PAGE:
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This meticulous narrative of the rise of the cotton magnate James G. Boswell begins in the nineteen-twenties, when his family was driven from Georgia by boll-weevil infestations and brought its plantation ways to California's San Joaquin Valley. Not to be defeated by nature again, the Boswells leveed and dammed Tulare Lake, the largest body of fresh water west of the Mississippi, to the point of extinction. In its six-hundred-square-mile basin they grew cotton, while in Los Angeles office towers they built one of the country's largest agricultural operations, swallowing small farms and multimillion-dollar subsidies with equal vigor. Arax and Wartzman strive for evenhandedness but acknowledge the costs of Big Ag—such as evaporation ponds with selenium levels so high that ducks are born with corkscrewed beaks and no eyes, and the recurrent "hundred-year floods," stubborn attempts by the old lake to reassert itself.
Copyright © 2005 The New Yorker
You may never have heard of him, but J. G. Boswell controls the biggest farming empire in America. In the early part of the twentieth century, his family moved from Georgia to California, where they drained one of the country's biggest lakes, Tulare Lake, and planted cotton. Soon their cotton empire became the richest and most technologically sophisticated on the planet. This book is many stories, all rolled into one epic. It's the story of the Boswells from the 1800s to the present day; of cotton farming in America; of California itself; and of the evolution of race relations as the country dragged itself out of the era of slavery and, not at all smoothly, into the modern era. Written in a lively style that matches the bigger-than-life qualities of its subject, the book is far more exciting than you might think the story of a cotton farmer would be. With proper marketing, it could smash through genre barriers and become the Seabiscuit of agricultural biography! David Pitt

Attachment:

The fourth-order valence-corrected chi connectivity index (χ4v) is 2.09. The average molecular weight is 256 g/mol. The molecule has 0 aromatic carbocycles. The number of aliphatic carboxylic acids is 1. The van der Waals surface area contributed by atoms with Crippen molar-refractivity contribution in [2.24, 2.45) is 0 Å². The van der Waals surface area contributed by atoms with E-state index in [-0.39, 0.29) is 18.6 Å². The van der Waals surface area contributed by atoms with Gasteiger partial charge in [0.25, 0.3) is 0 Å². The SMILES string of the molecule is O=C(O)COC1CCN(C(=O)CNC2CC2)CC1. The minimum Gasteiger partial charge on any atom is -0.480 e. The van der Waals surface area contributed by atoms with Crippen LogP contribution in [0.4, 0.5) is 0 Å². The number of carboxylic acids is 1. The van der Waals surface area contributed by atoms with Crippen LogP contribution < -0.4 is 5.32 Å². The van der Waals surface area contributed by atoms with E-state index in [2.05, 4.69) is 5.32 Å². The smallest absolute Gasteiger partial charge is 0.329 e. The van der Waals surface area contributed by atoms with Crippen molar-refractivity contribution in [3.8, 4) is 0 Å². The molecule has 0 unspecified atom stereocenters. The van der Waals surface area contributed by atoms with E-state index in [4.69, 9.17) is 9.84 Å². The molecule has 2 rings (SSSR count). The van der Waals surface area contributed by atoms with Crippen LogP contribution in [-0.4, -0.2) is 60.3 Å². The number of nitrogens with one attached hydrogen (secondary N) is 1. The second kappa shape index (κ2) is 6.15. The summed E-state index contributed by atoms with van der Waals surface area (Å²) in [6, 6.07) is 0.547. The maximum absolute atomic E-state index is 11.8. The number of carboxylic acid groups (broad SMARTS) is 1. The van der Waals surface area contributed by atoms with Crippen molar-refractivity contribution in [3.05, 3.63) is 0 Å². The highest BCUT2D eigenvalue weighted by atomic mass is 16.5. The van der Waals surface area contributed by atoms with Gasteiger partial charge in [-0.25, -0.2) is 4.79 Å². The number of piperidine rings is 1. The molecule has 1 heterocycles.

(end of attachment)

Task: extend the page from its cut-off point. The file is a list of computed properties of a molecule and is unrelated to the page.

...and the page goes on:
Copyright © American Library Association. All rights reserved --This text refers to an out of print or unavailable edition of this title.
This is a great book and very educational. The authors did an exceptional documentary book.Published 18 days ago by Brenda Freeman
Great story about a distant relative. I understand my agricultural roots better. Have visited his empire and appreciate what he did.Published 2 months ago by Linda B. Bordelon
Fascinating book. A piece of unknown history. Very relevant in the 2015 year of the drought.Published 2 months ago by Txbiker
One of the best California history books I have read. The story of J. G. Boswell is interesting and the second story regarding the Salyer family is equally interesting. Read morePublished 2 months ago by Michael K
The author gives a very good and lucid story of the CA Central Valley and the history of water distribution. Read morePublished 3 months ago by Laurence Taylor
I am ag centric, so I very much identify with the lay of the land the pages with in this saga describe. Read morePublished 4 months ago by Rico DiMattia
If you really want to understand water in California...and what happened to it...THIS IS THE BOOK!!!!Published 4 months ago by Edward Reilley